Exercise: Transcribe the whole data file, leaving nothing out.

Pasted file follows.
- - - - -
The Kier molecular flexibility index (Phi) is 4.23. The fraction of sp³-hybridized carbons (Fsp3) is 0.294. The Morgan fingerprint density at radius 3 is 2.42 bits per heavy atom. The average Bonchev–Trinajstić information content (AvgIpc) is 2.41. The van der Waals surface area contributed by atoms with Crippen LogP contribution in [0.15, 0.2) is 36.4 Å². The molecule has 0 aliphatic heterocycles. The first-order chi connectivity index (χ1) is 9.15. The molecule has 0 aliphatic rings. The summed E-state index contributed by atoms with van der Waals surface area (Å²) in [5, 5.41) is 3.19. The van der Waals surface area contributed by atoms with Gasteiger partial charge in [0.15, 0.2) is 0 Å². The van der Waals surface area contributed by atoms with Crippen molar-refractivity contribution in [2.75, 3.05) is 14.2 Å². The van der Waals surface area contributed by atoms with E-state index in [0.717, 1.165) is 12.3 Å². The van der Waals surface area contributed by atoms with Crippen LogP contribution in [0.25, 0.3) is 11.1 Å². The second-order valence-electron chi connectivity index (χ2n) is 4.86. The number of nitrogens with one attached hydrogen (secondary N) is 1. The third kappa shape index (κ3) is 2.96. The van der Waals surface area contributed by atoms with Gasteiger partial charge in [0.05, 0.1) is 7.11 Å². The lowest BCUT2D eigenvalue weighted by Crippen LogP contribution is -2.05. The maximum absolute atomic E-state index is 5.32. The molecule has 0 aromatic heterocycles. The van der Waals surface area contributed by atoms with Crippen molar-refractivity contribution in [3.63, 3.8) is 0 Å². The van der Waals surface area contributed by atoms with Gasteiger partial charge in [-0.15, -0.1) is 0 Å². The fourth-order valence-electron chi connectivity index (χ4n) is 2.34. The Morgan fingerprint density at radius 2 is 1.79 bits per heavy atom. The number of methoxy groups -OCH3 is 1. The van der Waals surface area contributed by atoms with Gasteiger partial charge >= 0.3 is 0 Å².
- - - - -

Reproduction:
The Kier molecular flexibility index (Phi) is 4.23. The fraction of sp³-hybridized carbons (Fsp3) is 0.294. The Morgan fingerprint density at radius 3 is 2.42 bits per heavy atom. The average Bonchev–Trinajstić information content (AvgIpc) is 2.41. The van der Waals surface area contributed by atoms with Crippen LogP contribution in [0.15, 0.2) is 36.4 Å². The molecule has 0 aliphatic heterocycles. The first-order chi connectivity index (χ1) is 9.15. The molecule has 0 aliphatic rings. The summed E-state index contributed by atoms with van der Waals surface area (Å²) in [5, 5.41) is 3.19. The van der Waals surface area contributed by atoms with Gasteiger partial charge in [0.15, 0.2) is 0 Å². The van der Waals surface area contributed by atoms with Crippen molar-refractivity contribution in [2.75, 3.05) is 14.2 Å². The van der Waals surface area contributed by atoms with E-state index in [0.717, 1.165) is 12.3 Å². The van der Waals surface area contributed by atoms with Crippen LogP contribution in [0.25, 0.3) is 11.1 Å². The second-order valence-electron chi connectivity index (χ2n) is 4.86. The number of nitrogens with one attached hydrogen (secondary N) is 1. The third kappa shape index (κ3) is 2.96. The van der Waals surface area contributed by atoms with Gasteiger partial charge in [0.05, 0.1) is 7.11 Å². The lowest BCUT2D eigenvalue weighted by Crippen LogP contribution is -2.05. The maximum absolute atomic E-state index is 5.32. The molecule has 0 aromatic heterocycles. The van der Waals surface area contributed by atoms with Crippen molar-refractivity contribution in [3.63, 3.8) is 0 Å². The van der Waals surface area contributed by atoms with Gasteiger partial charge in [-0.15, -0.1) is 0 Å². The fourth-order valence-electron chi connectivity index (χ4n) is 2.34. The Morgan fingerprint density at radius 2 is 1.79 bits per heavy atom. The number of methoxy groups -OCH3 is 1. The van der Waals surface area contributed by atoms with Gasteiger partial charge >= 0.3 is 0 Å².